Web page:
Cycling News and Blogs

Wednesday, October 28, 2009

Slip-n-Slide

This past Sunday at the Washington County Fairgrounds we had our first "real" cross race. There was MUD. Finally, we had some rainy weather worthy of the Pacific NW. The course was similar to last year without the horse ring with all the poop. Flat, slick, and lots of corners.

I had Luke with me, so I didn't get a chance to pre-ride the course. However, we did some time on the trainer warming-up. The big local bike blog writer was hanging in front of our tent, so I made an effort to strike up alittle conversation. He was doing a story on the race teams that do the Crusade. Luke was the highlight of the story! Check it out at BikePortland.

I haven't cracked the top 18 yet to acquire a call-up. The line-up after that is based on a random number draw. I got lucky and was the 2nd group, so I was toward the front with a great position. Unfortunately, my start lap was TERRIBLE. Probably the combination of no pre-ride and 1st time on mud this year. I fell backwards pretty quickly. A couple of my team-mates that started behind me caught me and I was chasing on the 2nd lap.


I was accelerating out of the corners too soon and did the serious slip-n-slide. As caught on film below. Horizontal is not a good position for bike racing!



photo by pdxcross.com

Things finally started to settle down for me on the 2nd lap or so. I started closing gaps on the straight aways and started passing folks. The power was in my legs and I needed it to catch-up. I made good progress and caught back up to my nemesis, Ken, who started in the same group as me. We went back/forth the last couple laps. Unfortunately, I pulled my last stunt on the last lap and he passed me as I fell directly in front of him.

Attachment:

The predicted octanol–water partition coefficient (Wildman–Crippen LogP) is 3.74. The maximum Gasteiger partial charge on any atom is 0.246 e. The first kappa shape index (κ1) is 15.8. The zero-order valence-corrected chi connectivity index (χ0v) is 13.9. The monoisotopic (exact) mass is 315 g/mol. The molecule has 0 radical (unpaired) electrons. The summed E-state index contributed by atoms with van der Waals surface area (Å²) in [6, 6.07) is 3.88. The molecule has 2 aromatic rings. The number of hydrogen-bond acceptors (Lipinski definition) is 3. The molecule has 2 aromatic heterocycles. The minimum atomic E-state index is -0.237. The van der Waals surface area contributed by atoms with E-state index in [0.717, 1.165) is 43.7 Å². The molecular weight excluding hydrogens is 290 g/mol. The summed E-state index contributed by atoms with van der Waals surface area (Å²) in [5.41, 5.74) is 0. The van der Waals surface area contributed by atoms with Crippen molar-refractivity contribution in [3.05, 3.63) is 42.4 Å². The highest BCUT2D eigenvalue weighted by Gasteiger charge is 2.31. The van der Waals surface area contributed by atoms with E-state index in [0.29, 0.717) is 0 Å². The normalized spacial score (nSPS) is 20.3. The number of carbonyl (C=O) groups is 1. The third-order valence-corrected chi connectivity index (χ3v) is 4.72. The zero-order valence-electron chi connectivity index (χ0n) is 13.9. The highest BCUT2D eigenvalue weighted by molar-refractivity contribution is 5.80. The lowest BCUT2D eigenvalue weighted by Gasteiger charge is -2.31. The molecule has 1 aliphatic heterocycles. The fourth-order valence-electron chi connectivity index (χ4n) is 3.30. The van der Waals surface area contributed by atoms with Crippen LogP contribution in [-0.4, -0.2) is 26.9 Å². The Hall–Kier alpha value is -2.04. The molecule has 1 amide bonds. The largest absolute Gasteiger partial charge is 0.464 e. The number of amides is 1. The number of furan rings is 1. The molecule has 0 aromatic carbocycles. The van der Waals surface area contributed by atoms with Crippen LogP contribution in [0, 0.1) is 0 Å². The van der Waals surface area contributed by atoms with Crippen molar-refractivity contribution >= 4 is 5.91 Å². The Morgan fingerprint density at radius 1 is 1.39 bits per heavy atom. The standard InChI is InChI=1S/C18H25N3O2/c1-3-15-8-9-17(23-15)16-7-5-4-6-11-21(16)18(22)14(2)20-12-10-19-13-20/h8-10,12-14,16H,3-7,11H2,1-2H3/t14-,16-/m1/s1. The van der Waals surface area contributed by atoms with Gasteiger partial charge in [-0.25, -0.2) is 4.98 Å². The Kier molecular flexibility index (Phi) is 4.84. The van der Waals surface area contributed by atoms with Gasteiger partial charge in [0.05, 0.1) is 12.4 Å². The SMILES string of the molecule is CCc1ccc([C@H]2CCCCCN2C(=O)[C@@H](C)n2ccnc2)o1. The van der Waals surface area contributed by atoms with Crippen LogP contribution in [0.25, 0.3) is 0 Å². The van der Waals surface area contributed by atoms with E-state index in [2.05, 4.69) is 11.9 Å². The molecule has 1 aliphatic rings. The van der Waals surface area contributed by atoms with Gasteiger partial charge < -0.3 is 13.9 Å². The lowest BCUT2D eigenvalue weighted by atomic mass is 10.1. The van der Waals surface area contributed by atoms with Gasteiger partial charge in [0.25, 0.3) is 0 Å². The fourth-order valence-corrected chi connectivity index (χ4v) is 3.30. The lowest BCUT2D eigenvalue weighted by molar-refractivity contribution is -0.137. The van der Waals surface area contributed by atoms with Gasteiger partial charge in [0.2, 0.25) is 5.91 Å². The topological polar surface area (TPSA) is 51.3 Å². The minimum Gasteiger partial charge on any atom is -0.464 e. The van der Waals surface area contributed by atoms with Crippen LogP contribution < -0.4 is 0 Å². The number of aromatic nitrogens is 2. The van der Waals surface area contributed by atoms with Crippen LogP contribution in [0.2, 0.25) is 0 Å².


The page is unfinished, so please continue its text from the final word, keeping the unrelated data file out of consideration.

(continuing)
Key takeaways from the race for me: 1) I have the fitness and the mental strength to fight back. I got back up and kept on charging after 4-5 falls. I was happy with myself not giving up. 2) I've been sick the last three weeks and avoiding the VO2 intervals. I definitely felt it as my legs cramped up the last couple laps. Especially felt it when I dismounted and ran the barriers. 3) Need to keep in control in the corners. Lost WAY to much time on the groun

Fantastic, fun, big grin on the face type of race. Let the rain, mud, and fun continue.


photo by Victor Duong

Thursday, October 08, 2009

don't SLAP ME

Here's a simple technical change I made to my cross bike that someone might find useful. My Shimano 105 front shift lever broke a couple races ago and I can't shift to my big chain ring. I figured this was an opportunity to test out the single chain ring idea. Many people run this on a cross bike to reduce the risk of chain drop. Much of this is due to less chain slack which reduces the opportunity for chain slap which reduces dropping a chain. I'll give this new setup a try the rest of the season and plan to upgrade to an "official" single chainring if all goes well.

I consulted the fellow with the most impressive toolbox at the team tent last race and he suggested remove links of the chain until your hanger is about 45 degrees to the flat chain. Here's a couple before and after photos.


BEFORE (about 135 degrees when in big ring in rear and small ring in front)




AFTER (about 45 degrees in same condition - much more tension on chain)



Remember, technique of bike handling plays a BIG part in dropped chains. It's important to set a bike down gently after a bike carry and getting ready to re-mount. Also important to pick up the rear wheel alittle if you run along side your bike instead of carrying it. I rode a 2 chain-ring setup for 3 years and rode in the small chainring most of the time. However, I really only had a couple dropped chains.

Cyclocross racing has alot to do with "avoidance of bad luck". Reducing the chance of a dropped chain that can take time to repair and that just means you getting passed by others.

Ride hard and ride smart!

Sunday, October 04, 2009

Heiser Farms - 10/3